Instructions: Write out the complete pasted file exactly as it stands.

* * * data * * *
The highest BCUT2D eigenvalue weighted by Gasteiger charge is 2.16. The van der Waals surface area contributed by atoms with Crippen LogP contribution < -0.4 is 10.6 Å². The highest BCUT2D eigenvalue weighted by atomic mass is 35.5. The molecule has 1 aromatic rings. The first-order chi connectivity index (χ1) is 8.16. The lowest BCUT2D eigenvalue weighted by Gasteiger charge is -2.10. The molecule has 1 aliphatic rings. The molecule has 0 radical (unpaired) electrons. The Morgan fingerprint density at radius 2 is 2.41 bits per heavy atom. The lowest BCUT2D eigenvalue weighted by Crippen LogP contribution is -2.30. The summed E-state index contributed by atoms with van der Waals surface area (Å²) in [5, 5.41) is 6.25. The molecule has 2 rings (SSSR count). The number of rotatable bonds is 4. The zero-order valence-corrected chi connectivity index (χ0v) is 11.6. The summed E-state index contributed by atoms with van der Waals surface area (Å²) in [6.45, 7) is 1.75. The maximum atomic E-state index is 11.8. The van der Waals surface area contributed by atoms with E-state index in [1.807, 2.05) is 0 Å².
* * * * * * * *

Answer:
The highest BCUT2D eigenvalue weighted by Gasteiger charge is 2.16. The van der Waals surface area contributed by atoms with Crippen LogP contribution < -0.4 is 10.6 Å². The highest BCUT2D eigenvalue weighted by atomic mass is 35.5. The molecule has 1 aromatic rings. The first-order chi connectivity index (χ1) is 8.16. The lowest BCUT2D eigenvalue weighted by Gasteiger charge is -2.10. The molecule has 1 aliphatic rings. The molecule has 0 radical (unpaired) electrons. The Morgan fingerprint density at radius 2 is 2.41 bits per heavy atom. The lowest BCUT2D eigenvalue weighted by Crippen LogP contribution is -2.30. The summed E-state index contributed by atoms with van der Waals surface area (Å²) in [5, 5.41) is 6.25. The molecule has 2 rings (SSSR count). The number of rotatable bonds is 4. The zero-order valence-corrected chi connectivity index (χ0v) is 11.6. The summed E-state index contributed by atoms with van der Waals surface area (Å²) in [6.45, 7) is 1.75. The maximum atomic E-state index is 11.8. The van der Waals surface area contributed by atoms with E-state index in [1.807, 2.05) is 0 Å².